"One of the greatest contributions of Capps's book is the way in which he weaves together a vast range of theories, interpretations, and explanations of psychopathology, without ever losing sight of the humanity of the person living with mental illness. Far too many books seek to find one, single explanation of the baffling and complex phenomenon of mental illness. Fragile Connections will expand our understanding and empower pastors and others concerned about mental illness with an eloquent exploration of one of the greatest mysteries of the human predicament."
--Lewis Rambo, San Francisco Theological Union and Graduate Theological Union
"Donald Capps skillfully guides his readers into the strange world of severe mental illness, a neighborhood disturbingly close to home. He first offers the lay of the land by scrutinizing particular psychiatric classifications. He then carefully treks through gripping narrative accounts of those battling schizophrenia, clinical depression, bipolar disorder, and Alzheimer's disease. Finally, with interpretive precision honed through a lifetime of attending to persons in pain, Capps risks his own stunning insights into the anguish and mystery of these lives. An exquisite and sobering journey."
--Robert C. Dykstra, Princeton Theological Seminary
"Fragile Connections is a most welcome resource for those of us involved in theological education. Capps's creative use of five memoirs allows persons who suffer from various mental illnesses and the family members who care for them to speak in their own voices about living with these afflictions."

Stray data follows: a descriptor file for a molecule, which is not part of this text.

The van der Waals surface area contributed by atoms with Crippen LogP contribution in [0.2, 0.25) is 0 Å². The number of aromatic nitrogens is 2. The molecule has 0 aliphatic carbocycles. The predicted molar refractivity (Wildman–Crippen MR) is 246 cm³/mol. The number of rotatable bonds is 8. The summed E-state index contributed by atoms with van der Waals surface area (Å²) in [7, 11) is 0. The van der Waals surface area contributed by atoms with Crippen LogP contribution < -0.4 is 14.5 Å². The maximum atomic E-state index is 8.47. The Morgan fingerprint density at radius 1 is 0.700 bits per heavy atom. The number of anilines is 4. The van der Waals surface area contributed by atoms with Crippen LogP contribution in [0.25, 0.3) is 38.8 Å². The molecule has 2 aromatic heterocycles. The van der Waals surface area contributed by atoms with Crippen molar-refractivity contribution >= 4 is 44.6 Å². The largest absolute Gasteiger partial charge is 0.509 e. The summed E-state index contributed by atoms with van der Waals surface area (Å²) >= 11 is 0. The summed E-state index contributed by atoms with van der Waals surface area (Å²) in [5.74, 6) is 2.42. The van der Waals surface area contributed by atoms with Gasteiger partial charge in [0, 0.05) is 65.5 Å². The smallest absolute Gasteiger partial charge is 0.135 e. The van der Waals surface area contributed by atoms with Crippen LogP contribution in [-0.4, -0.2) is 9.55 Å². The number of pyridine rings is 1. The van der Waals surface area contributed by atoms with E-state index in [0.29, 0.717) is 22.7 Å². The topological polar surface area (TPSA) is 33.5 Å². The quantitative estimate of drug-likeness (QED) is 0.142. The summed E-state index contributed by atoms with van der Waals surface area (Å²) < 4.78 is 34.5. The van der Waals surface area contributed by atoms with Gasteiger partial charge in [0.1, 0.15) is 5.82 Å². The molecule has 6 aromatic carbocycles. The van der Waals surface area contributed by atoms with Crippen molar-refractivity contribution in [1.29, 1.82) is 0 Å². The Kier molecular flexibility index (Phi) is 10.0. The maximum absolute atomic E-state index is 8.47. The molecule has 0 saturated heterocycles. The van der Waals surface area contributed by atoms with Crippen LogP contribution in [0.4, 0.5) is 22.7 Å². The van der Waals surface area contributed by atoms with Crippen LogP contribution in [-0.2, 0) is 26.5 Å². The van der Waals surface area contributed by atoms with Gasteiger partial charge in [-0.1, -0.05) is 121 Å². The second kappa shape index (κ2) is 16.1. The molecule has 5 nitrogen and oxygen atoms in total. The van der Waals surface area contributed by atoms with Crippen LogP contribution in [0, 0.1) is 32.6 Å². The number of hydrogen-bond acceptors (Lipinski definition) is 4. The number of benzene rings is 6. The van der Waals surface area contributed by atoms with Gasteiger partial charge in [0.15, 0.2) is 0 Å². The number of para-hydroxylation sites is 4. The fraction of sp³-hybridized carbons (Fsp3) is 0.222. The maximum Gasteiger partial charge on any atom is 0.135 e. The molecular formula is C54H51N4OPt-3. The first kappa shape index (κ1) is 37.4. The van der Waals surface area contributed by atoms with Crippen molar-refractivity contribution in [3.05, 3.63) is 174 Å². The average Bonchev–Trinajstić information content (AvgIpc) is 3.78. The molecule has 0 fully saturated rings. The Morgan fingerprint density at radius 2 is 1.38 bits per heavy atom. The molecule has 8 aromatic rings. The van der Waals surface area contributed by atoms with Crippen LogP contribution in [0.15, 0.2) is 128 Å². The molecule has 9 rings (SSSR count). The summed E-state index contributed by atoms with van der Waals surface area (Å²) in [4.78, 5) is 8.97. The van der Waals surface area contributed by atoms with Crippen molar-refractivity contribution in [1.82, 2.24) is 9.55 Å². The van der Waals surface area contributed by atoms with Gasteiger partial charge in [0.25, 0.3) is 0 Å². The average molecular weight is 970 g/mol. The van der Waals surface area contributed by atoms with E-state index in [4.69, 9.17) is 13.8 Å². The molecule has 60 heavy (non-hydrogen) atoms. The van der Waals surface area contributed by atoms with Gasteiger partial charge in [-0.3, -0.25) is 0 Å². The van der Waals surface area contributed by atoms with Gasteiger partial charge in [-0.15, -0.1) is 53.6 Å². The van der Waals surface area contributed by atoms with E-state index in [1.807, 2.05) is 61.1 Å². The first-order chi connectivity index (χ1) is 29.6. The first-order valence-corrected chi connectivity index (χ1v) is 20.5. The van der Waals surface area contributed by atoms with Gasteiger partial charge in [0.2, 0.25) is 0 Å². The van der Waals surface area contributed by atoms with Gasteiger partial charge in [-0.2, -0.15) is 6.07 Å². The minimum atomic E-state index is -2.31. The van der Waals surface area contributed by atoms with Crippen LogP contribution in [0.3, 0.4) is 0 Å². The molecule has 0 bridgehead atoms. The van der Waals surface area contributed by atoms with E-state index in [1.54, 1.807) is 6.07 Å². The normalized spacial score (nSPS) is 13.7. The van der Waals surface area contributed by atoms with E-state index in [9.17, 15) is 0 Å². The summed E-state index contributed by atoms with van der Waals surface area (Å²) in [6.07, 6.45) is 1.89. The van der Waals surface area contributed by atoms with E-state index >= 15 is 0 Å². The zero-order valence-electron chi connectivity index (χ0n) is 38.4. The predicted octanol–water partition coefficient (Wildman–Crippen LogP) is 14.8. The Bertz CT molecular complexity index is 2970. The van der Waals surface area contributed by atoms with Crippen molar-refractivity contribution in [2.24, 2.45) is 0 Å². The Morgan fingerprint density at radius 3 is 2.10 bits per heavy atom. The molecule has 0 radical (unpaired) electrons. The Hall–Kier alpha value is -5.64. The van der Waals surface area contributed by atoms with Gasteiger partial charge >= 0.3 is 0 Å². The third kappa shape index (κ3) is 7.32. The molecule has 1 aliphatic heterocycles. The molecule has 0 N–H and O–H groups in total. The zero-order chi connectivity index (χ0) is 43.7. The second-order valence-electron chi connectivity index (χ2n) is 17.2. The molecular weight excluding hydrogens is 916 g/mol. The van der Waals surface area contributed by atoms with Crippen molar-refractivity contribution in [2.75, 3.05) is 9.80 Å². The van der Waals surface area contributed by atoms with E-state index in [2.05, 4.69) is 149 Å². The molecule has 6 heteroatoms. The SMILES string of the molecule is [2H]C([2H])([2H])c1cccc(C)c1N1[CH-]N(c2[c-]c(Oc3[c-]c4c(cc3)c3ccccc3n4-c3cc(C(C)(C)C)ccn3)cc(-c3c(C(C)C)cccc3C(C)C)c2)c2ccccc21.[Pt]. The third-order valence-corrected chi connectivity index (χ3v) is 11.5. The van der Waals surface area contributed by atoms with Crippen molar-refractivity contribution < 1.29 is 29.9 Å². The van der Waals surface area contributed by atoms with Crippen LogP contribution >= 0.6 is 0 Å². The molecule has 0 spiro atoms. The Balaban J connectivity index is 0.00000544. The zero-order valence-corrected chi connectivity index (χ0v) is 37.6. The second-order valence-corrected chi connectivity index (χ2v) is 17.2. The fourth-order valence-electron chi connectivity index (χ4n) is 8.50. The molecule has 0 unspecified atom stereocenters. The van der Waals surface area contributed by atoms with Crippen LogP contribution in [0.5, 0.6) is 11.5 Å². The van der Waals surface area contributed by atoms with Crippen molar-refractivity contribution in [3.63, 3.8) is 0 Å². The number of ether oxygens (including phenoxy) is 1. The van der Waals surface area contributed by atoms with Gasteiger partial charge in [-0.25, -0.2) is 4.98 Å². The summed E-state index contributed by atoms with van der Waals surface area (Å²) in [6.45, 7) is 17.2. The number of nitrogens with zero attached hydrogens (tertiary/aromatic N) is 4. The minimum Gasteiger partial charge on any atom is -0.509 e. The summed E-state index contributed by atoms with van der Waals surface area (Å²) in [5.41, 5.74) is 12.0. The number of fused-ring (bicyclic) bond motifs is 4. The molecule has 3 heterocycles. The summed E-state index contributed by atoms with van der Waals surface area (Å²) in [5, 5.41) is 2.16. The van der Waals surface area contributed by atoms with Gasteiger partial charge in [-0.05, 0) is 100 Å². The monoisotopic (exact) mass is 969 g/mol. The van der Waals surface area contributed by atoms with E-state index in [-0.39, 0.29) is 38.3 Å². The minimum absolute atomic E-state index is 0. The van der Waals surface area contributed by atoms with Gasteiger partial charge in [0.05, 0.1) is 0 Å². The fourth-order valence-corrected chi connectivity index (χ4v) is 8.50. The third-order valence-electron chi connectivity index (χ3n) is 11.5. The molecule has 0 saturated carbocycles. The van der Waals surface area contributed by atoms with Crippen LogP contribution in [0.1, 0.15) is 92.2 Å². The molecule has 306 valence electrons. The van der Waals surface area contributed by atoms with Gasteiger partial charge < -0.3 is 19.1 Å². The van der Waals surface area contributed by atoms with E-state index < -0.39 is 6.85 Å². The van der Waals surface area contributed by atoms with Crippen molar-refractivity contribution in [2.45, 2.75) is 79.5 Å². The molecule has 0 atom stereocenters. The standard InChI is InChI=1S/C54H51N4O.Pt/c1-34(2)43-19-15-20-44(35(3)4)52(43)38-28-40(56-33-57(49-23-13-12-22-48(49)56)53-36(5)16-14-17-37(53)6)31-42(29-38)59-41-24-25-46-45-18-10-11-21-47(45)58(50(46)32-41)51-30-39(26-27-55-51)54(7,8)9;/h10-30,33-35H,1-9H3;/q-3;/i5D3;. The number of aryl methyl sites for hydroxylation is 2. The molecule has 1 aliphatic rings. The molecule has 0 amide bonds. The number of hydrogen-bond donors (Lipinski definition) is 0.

--Carol J. Cook, Louisville Presbyterian Theological Seminary
"Doing good with stealth as usual Donald Capps has designed this biblically, historically grounded book for seminary students and ministers, who will find no other like it. The book holds out the key to understanding the experiences of those who are mentally ill and those who love them. Capps argues that the study of individuals' personal memoirs--rather than medically modeled case studies--reveals the deep and profoundly personal nature of each person's unique experience of mental illness. What is more, written as it is in Capps's inimitable style, this book fills a void in seminary curricula as it addresses a problem in methodology."
--Antoinette Goodwin, pastoral psychotherapist, Princeton, New Jersey